On the Safe Side: Pandemic – What’s a Pandemic?

Recent events surrounding infectious diseases such as Ebola (EVD) and Enterovirus D68 prompted us to run this article from the 2007 NEWEA Annual Conference. Mr. Barry Beder, LICSW from Health Resources, Inc., gave an immensely educational, and sobering, presentation entitled Family Planning and Preparation for an Avian Flu Pandemic. While the summary below cannot do justice to Mr. Beder’s presentation, the message is clear: We cannot take these events lightly. Protect yourself and your family through Education, Planning and Practice of good germ prevention habits, everyday.

What is it?

  • A pandemic is an outbreak of the flu or other disease across the entire globe; contrary to the more common epidemic, which is an outbreak in a confined geographic location.
  • Flu pandemics are typically cyclical, historically occurring once every 10 to 50 years. Most recent flu pandemics occurred in 1918, 1957, and 1968.
  • Avian Influenza A (H5N1) or “bird flu” is a bird infection common in, and carried great distances by wild, migratory waterfowl, especially ducks. It kills almost 100% of infected domestic birds.
  • Bird flu is spread from bird-to-bird via contact with droppings, but humans can contract it through extensive contact with birds.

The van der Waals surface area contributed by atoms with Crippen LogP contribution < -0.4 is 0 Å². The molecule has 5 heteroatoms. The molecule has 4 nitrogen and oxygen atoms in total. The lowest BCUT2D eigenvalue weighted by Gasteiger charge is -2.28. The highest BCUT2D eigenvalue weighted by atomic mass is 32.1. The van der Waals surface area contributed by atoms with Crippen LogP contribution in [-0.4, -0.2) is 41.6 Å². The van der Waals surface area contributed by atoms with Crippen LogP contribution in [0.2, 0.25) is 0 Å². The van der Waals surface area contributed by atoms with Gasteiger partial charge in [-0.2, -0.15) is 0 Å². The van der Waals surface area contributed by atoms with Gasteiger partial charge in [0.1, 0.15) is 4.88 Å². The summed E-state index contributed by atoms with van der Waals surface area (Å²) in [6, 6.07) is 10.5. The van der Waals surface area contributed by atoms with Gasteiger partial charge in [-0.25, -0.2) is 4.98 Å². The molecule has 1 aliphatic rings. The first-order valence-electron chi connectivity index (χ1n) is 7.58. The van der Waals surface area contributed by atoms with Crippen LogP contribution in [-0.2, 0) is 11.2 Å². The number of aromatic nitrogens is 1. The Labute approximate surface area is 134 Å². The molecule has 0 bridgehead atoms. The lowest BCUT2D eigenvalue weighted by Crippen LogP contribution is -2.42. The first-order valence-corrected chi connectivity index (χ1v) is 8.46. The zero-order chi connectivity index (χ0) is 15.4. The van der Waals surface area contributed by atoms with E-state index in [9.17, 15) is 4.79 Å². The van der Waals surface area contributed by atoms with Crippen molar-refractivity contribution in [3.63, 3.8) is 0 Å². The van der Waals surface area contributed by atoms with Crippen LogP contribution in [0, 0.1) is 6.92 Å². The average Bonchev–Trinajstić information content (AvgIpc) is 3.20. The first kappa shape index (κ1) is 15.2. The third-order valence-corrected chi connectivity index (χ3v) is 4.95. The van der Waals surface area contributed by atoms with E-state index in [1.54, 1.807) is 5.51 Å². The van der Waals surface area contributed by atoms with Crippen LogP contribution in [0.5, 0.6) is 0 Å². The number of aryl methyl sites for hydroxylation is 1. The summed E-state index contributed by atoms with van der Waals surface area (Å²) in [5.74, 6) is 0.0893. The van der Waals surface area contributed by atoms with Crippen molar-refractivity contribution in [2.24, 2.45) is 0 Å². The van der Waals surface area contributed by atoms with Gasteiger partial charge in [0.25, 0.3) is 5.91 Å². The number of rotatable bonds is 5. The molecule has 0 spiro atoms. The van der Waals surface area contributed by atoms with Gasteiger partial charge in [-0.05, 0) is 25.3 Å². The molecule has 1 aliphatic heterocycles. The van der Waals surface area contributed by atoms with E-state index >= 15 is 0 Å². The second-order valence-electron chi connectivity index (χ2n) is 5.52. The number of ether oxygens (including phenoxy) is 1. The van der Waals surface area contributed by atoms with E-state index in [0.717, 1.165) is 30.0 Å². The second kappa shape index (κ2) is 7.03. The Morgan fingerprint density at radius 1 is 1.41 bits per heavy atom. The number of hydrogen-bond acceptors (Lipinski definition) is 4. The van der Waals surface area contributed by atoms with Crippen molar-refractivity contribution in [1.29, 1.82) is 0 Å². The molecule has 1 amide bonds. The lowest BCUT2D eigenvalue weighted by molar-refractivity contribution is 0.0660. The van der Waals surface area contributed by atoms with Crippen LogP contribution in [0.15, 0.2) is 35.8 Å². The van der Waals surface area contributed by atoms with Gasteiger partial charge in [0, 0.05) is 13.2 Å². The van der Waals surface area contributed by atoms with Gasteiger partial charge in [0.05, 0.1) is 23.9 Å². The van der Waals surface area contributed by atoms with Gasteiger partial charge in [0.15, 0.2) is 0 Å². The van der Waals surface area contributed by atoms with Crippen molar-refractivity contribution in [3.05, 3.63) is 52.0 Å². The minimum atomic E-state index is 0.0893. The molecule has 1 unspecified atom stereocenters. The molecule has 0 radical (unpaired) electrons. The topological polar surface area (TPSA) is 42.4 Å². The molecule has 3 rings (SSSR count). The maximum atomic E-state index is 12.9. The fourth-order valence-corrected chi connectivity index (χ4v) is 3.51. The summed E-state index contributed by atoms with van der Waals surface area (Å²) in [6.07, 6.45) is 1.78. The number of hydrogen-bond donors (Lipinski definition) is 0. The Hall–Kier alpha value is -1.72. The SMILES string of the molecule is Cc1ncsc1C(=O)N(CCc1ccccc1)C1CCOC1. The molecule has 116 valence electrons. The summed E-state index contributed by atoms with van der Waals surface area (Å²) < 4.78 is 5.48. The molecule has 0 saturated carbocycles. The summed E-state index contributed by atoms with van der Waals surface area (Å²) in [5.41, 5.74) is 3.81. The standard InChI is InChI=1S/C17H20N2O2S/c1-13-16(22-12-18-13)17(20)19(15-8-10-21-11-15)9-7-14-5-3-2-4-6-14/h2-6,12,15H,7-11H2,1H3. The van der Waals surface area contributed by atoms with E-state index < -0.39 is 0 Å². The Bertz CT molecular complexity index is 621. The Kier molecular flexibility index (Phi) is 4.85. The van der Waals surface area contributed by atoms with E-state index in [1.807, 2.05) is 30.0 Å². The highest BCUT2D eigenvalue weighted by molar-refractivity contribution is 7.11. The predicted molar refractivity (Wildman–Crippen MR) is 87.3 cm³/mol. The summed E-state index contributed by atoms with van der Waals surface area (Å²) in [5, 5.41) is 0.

Why Is There Concern?

  • A pandemic develops in three stages:
    • 1) a new virus emerges from an animal, to which no human immunity exists, and develops the ability to infect humans;
    • 2) the virus develops the ability to reproduce in humans and causes significant disease;
    • 3) the virus spreads efficiently from human to human. Bird Flu has already achieved the first two stages.
  • The current fatality rate is 50%! Common flu is typically fatal in only those with weak immune systems; due to its mode of infection, bird flu will attack those with stronger immune systems.
  • If a pandemic occurs, outbreaks will likely occur simultaneously throughout the US placing an overwhelming demand on the healthcare delivery system. Bird flu requires treatment in an intensive care unit by ventilator. The current number of ICU beds in the US = 100,000; the projected need for ICU beds = 500,000 to 8,500,000.
  • Up to 35% absenteeism in all sectors/levels (public service/safety, healthcare personnel).
  • Order and security disrupted for several months, not just hours or days.
  • Media coverage on most news outlets 24/7 – obsessive TV watching and increased fear/stress.
  • No “outside” help, as typical with natural disasters (e.g., tsunami/hurricane/earthquake).

What Should We Do?

  • Educate yourself by following the CDC website on Pandemic Flu at http://www.pandemicflu.gov/ .
  • Begin pandemic planning for both your workplace and your home now. Even if H5N1 does not achieve pandemic stage, history indicates that we’re due for a flu pandemic. OSHA has recently published a guideline for businesses that can be downloaded for free at http://www.osha.gov/Publications/OSHA3327pandemic.pdf
  • Learn, teach, and practice good germ-prevention habits now.

On the Safe Side is provided by the NEWEA Safety Committee to help increase safety awareness in everyday activities. Thank you to Barry Beder and committee member Patty Passariello from Weston & Sampson for this article.


No comments yet.

Leave a Reply

This site uses Akismet to reduce spam. Learn how your comment data is processed.